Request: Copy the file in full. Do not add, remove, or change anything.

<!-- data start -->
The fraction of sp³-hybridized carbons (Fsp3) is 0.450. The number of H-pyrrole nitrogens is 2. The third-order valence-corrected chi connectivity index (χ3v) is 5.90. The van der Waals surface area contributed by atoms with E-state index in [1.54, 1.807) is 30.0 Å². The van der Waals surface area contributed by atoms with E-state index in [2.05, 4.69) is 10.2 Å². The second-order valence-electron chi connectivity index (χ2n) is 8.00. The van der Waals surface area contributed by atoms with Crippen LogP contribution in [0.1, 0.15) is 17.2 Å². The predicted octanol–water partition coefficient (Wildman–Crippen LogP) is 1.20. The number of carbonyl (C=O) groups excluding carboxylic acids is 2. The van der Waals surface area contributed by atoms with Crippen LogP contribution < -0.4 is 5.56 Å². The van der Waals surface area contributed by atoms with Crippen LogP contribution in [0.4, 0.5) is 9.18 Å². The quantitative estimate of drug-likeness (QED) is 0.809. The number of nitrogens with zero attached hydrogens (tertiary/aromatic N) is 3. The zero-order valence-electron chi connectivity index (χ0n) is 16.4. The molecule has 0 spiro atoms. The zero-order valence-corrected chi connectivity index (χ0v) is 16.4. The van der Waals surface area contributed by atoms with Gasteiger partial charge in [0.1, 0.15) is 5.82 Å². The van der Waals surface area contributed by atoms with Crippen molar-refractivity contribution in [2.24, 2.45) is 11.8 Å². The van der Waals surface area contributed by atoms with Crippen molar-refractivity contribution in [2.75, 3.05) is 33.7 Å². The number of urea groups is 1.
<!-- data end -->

The fraction of sp³-hybridized carbons (Fsp3) is 0.450. The number of H-pyrrole nitrogens is 2. The third-order valence-corrected chi connectivity index (χ3v) is 5.90. The van der Waals surface area contributed by atoms with E-state index in [1.54, 1.807) is 30.0 Å². The van der Waals surface area contributed by atoms with E-state index in [2.05, 4.69) is 10.2 Å². The second-order valence-electron chi connectivity index (χ2n) is 8.00. The van der Waals surface area contributed by atoms with Crippen LogP contribution in [0.1, 0.15) is 17.2 Å². The predicted octanol–water partition coefficient (Wildman–Crippen LogP) is 1.20. The number of carbonyl (C=O) groups excluding carboxylic acids is 2. The van der Waals surface area contributed by atoms with Crippen LogP contribution < -0.4 is 5.56 Å². The van der Waals surface area contributed by atoms with Crippen LogP contribution in [0.4, 0.5) is 9.18 Å². The quantitative estimate of drug-likeness (QED) is 0.809. The number of nitrogens with zero attached hydrogens (tertiary/aromatic N) is 3. The zero-order valence-electron chi connectivity index (χ0n) is 16.4. The molecule has 0 spiro atoms. The zero-order valence-corrected chi connectivity index (χ0v) is 16.4. The van der Waals surface area contributed by atoms with Gasteiger partial charge in [0.1, 0.15) is 5.82 Å². The van der Waals surface area contributed by atoms with Crippen molar-refractivity contribution in [2.24, 2.45) is 11.8 Å². The van der Waals surface area contributed by atoms with Crippen molar-refractivity contribution in [2.75, 3.05) is 33.7 Å². The number of urea groups is 1.